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I understand that this week Thinkfire will confirm that its CEO, Dan McCurdy, has resigned to become chairman of a spin-out from the company called PatentFreedom. McCurdy is succeeded by Steven Hoffman who was previously Thinkfire’s president; he will stay on at the company until July to help in the transition process.
As one of the founders of Thinkfire back in 2001, McCurdy has played a prominent role in building the company into a successful and profitable business. Although it rarely gives any details of its client base, Thinkfire has been involved a number of high profile litigations, including, I believe, working for Alcatel Lucent in its on-going dispute with Microsoft. Of course, before setting up Thinkfire, McCurdy was president of Lucent Technologies’ IP business responsible for managing 300 employees and a portfolio of 26,000 patents that generated annual revenues of $500 million.
Interestingly, it seems that the very nature of Thinkfire’s business has precipitated McCurdy’s departure. PatentFreedom’s is an online community that is designed to help companies defend themselves against attacks from patent trolls: they will subscribe to join the community – which is how PatentFreedom will make its money – and will be able to access a database of trolls to find out more about who they are or could be up against, as well as share information anonymously with each other. In this way, so the thinking goes, companies that find themselves under attack from trolls will be better placed to devise effective strategies to fight back, so helping to reduce payouts, minimise time and money lost to litigation and maintain product lifecycles and margins.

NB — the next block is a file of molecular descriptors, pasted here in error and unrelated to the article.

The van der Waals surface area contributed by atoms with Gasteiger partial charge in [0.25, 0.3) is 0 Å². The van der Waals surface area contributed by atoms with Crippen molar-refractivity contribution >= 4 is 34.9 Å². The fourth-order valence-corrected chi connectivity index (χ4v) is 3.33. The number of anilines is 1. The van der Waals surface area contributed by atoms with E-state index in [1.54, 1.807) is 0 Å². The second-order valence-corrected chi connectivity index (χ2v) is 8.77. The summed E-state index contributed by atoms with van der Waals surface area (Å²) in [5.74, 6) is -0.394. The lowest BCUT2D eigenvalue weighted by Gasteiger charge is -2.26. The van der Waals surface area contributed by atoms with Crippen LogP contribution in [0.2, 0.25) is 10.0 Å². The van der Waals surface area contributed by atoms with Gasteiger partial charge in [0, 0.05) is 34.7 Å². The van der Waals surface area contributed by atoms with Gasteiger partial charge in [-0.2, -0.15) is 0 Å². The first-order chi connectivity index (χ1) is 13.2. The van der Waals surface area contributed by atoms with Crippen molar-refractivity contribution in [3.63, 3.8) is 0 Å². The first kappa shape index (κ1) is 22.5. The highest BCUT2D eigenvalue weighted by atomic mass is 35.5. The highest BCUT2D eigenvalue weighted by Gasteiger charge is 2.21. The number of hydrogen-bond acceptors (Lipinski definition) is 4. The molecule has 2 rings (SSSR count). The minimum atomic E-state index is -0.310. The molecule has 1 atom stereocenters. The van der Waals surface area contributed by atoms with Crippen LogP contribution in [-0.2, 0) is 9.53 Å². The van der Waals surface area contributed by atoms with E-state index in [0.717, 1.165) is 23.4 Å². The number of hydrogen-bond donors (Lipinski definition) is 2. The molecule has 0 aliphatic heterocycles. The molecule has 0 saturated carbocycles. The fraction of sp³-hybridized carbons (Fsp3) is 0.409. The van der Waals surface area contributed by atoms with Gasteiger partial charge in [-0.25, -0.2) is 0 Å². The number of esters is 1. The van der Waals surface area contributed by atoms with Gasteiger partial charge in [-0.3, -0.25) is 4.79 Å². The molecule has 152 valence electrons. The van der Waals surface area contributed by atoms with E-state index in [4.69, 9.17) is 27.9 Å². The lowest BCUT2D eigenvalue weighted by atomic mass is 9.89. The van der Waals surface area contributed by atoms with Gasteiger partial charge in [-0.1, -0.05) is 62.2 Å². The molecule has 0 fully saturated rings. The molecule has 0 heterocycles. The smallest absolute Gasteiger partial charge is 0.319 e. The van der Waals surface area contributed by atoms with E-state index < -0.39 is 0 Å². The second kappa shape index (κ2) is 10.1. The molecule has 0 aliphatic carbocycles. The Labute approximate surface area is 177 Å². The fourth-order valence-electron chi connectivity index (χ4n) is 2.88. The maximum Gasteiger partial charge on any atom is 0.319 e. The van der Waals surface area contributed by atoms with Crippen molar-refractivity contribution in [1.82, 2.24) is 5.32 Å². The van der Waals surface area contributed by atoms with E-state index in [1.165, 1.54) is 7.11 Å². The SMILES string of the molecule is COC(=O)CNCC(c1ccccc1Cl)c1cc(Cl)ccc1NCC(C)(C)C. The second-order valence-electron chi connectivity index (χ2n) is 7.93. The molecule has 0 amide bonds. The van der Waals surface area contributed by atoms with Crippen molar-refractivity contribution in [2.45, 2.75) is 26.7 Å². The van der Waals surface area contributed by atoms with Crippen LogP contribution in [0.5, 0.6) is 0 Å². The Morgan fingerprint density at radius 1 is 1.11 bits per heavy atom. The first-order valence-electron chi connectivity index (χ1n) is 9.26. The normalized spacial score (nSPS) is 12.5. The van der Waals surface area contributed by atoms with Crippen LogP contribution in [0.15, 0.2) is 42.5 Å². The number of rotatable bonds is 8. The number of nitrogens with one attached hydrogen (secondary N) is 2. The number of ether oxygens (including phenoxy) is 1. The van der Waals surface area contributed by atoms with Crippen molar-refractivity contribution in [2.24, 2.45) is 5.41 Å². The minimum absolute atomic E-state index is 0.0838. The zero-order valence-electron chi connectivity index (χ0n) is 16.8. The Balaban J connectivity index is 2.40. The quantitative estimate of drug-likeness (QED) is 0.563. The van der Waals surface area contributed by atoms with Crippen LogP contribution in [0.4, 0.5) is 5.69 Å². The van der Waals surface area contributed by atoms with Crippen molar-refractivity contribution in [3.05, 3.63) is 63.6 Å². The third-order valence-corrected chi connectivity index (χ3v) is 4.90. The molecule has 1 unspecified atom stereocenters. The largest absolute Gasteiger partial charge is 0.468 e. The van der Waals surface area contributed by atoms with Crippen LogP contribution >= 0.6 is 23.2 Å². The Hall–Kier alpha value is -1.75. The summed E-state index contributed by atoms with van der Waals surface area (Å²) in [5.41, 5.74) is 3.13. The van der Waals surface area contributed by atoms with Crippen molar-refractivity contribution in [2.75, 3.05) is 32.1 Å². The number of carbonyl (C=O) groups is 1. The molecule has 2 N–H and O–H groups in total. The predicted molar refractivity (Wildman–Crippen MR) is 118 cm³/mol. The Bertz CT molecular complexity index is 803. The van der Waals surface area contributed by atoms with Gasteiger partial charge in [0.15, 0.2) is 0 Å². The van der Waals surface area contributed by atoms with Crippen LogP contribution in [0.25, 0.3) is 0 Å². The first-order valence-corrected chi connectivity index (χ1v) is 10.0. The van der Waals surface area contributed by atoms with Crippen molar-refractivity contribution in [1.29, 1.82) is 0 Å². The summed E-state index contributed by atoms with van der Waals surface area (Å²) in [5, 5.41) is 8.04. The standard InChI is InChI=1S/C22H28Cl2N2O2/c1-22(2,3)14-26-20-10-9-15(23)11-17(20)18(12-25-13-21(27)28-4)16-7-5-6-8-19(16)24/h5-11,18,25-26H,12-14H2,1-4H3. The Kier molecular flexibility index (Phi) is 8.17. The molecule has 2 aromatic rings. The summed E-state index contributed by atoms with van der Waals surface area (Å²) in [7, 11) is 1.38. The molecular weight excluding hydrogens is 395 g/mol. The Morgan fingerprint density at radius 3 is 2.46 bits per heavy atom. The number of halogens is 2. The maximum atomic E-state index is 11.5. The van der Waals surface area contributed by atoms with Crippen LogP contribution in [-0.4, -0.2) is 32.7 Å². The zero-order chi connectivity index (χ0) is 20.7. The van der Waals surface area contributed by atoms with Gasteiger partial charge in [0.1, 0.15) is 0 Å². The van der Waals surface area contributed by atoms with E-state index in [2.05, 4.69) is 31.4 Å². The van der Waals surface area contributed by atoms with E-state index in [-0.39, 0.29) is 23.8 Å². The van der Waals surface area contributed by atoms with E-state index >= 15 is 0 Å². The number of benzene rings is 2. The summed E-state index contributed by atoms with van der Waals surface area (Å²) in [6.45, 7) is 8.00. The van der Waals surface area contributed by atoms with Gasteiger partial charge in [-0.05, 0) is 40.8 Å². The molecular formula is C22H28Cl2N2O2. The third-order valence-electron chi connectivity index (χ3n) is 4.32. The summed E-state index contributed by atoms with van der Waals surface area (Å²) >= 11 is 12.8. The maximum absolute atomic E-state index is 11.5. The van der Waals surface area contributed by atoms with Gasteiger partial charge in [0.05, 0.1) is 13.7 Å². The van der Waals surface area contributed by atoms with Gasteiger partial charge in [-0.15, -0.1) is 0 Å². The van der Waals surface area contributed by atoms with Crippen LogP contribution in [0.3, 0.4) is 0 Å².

All of which could well interest the trolls’ frequent targets. To my knowledge, beyond law firms there is nothing out there at the moment which is focused on the needs of defendants in these cases and which offers access to detailed information about trolls – up to now companies have pretty much been on their own.
However, what may have caused PatentFreedom problems if it had remained inside Thinkfire were potential conflicts with the company’s existing services, many of which have at least some element of assertion to them. Just last year, for example, Thinkfire announced the launch of its Leveraged Transactions Group, a service designed specifically for small entities looking to exploit their rights. Senior figures inside large corporations may well have felt reluctant to do business with an organisation that, with another cap on, could have been helping an organisation to get damages from them. Spinning PatentFreedom out gets round that problem rather neatly. And putting McCurdy in charge gives the project a very well-known public face. When his departure is formalised in July, Thinkfire will have no equity in or control over PatentFreedom.
Depending on whom you speak to, the term troll can mean a lot of things. The definition PatentFreedom intends to work from is pretty wide-ranging. It is, essentially, any entity that earns, or plans to earn, the majority of its revenues from the licensing or enforcement of patents. To become a subscriber to PatentFreedom, you must be an operating company with revenues of $100 million or more from the sale of products other than revenues from the licensing, enforcement, enforcement for fee or sale of patents.